Tiki Time in Chicago

There are characters who will forever be associated with certain aspects of Chicago history: Al Capone and the Mob, Harry Caray and the Cubs (and Steve Bartman with their most recent collapse). But when food & drink historians look back on the early 21st Century, wondering how the city gave birth to a pair of tiki bars in the space of a year, they’ll most likely pin it on Paul McGee. The bespectacled, Smith Brothers cough drop beard-worthy bartender worked behind the stick at The Whistler, then got hired by Rich Melman’s kids to oversee the cocktails at Hub 51, Bub City, Paris Club and RPM Italian. His biggest achievement there was the launch of Three Dots and a Dash, in Bub City’s basement (entered via the alley). More recently, he left Lettuce Entertain You to join the Land & Sea Dept., the folks behind Longman & Eagle and Parson’s Chicken & Fish, to launch Lost Lake, the city’s latest Tiki Bar. But before you give McGee all of the credit, you have to start in the western suburbs.

In 1964, with a funeral home business and a failed bar behind them, Rose and Stanley Sacharski opened a tiki-themed bar a few miles south of O’Hare, in River Grove. Finding inspiration in a Dennis the Menace comic strip, in which Dennis visits a pineapple plantation called Hala Kahiki (the Hawaiian word for pineapple, by the way), the name stuck, and Hala Kahiki was born. To say the décor is kitschy, is like saying the bars in Wrigleyville have a few TVs. They piled enough bamboo, palms and Hawaiian prints to choke Don Ho while devising a drink menu jammed with coconut cream, pineapple juice and rum. I went back a few weeks ago, just to see for myself. Sharing a drink for two for $16 seemed like a steal compared to the downtown bars. The predominant flavors tasted like a typical American kid’s breakfast – heavy on the sugar, which led me to believe they’re not squeezing their own juices – with enough rum to knock me out after one round (I didn’t drive afterward; neither should you). There isn’t a lot of food coming out of the kitchen, save for some exotic chips and salty snacks, but you’re not coming here for dinner. You’re coming to get loaded.

The feeling at Three Dots and a Dash is similarly tongue-in-cheek, with the requisite Hawaiian statues, fun glassware (much of it purchased online) and bartenders in Hawaiian shirts, but it’s still quite a bit more modern. If Haha Kahiki is the suburban basement where Wayne and Garth hang out, Three Dots is the slicker condo downtown with the doorman. It’s rum bar with significant capital underwriting. The food here is somewhat more substantial. Last week, the raw tuna with avocado and chips had me coming back for more scoops than I had planned on, while the coconut shrimp hit all of the right crunchy notes you want from a rum-soaking snack. There’s also Polynesian spare ribs, crab rangoon and Thai fried chicken (price range $9 – $16). The depth of their rum list – more than 200 according to Beverage Director Diane Corcoran – is mind-boggling. I just want a fun, tropical drink in a glass with an umbrella! But even their garnishes go the extra mile, making Hala Kahiki look a tad lazy. Each station at the bar is overloaded with decorative picks, fresh flowers, bitters, freshly-squeezed juices and other tiki ephemera. It’s hard to go wrong here, and if you’ve got a couple of friends in tow, don’t be afraid to get one of their fun punches, with extra-long straws, simply prolonging the inevitable.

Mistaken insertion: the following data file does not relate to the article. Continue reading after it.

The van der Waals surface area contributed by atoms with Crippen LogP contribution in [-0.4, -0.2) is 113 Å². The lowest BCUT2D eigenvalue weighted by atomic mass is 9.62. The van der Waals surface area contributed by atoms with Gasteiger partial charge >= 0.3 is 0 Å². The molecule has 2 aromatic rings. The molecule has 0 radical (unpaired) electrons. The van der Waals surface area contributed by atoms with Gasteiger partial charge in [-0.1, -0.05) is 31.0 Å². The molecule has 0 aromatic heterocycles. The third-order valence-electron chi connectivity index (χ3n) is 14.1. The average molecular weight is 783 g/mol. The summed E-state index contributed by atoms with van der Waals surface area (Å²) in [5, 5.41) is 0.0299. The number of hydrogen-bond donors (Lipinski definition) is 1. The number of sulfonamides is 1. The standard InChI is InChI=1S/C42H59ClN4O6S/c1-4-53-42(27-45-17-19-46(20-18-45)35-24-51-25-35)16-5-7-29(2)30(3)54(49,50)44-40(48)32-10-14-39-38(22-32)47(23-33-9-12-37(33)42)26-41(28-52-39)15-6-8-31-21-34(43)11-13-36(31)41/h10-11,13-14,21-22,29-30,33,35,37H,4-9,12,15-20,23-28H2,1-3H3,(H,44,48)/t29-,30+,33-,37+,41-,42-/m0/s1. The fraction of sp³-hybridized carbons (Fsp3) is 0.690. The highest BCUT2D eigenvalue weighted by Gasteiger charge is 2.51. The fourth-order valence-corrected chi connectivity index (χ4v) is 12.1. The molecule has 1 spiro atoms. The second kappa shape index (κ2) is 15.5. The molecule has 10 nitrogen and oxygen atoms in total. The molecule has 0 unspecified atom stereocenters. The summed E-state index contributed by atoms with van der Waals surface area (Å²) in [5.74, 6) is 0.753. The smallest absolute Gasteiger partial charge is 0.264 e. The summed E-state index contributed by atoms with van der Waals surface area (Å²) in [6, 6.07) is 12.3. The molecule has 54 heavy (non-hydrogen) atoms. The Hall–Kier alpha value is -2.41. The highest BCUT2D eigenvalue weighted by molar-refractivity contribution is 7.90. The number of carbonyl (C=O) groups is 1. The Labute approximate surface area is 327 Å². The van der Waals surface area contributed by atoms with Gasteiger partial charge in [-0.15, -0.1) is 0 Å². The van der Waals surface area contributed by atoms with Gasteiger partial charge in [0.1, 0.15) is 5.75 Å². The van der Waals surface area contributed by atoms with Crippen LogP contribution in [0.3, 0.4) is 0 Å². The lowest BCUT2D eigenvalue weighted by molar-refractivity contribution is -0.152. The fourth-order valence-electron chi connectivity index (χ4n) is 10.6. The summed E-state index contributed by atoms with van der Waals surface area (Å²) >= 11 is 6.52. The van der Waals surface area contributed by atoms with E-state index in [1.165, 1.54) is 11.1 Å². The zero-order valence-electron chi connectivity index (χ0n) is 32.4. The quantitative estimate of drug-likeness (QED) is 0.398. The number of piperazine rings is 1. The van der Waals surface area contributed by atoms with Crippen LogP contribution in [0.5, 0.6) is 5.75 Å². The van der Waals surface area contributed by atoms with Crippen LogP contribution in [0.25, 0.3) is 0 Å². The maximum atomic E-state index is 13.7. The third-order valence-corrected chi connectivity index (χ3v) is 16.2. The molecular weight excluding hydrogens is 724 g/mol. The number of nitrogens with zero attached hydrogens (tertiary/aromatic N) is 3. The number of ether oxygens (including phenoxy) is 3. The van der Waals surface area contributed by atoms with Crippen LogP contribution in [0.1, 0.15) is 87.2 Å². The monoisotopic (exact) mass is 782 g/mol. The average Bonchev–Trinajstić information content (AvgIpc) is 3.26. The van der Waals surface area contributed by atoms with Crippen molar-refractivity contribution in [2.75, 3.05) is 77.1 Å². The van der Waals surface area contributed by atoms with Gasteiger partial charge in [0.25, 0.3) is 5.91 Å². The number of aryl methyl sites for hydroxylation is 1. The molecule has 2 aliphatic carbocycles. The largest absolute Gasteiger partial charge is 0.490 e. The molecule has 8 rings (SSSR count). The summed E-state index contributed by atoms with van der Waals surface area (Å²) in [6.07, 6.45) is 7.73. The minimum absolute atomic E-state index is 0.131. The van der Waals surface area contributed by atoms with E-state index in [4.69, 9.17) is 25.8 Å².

Lost Lake (pictured, above) has the same sort of backing – they didn’t spare a dime on the bar layout – and the bartenders are all trained like Navy SEALs, totally focused on their jiggers and Hawthorne strainers, measuring, pouring and occasionally jamming a metal canister up into a blender, whipping up tiki drinks with the utmost skill. The crowd is definitely scruffier than River North, with as many tats as there were skirts at Three Dots. The namesake cocktail is a tropical escape I could drink anytime of the year, but in the depths of a frigid winter, tasted even more refreshing. It starts with Jamaican rum, but also has freshly-squeezed pineapple, passionfruit and dried cherry liqueur, plus Campari, which balances out that sweetness from the juices. I didn’t love the food I ordered – egg rolls and egg noodles – but on my second visit I couldn’t stop digging into the peanuts with chewy garlic and bird’s eye chilies. I’ll give the menu another try next time, which will probably be at some point in the next few days. Any day is a good day for tiki. Cheers.


Hala Kahiki

2834 River Rd., River Grove; 708-456-3222


Three Dots and a Dash

435 N. Clark St.; 312-610-4220


Lost Lake

3154 W. Diversey; 773-293-6048


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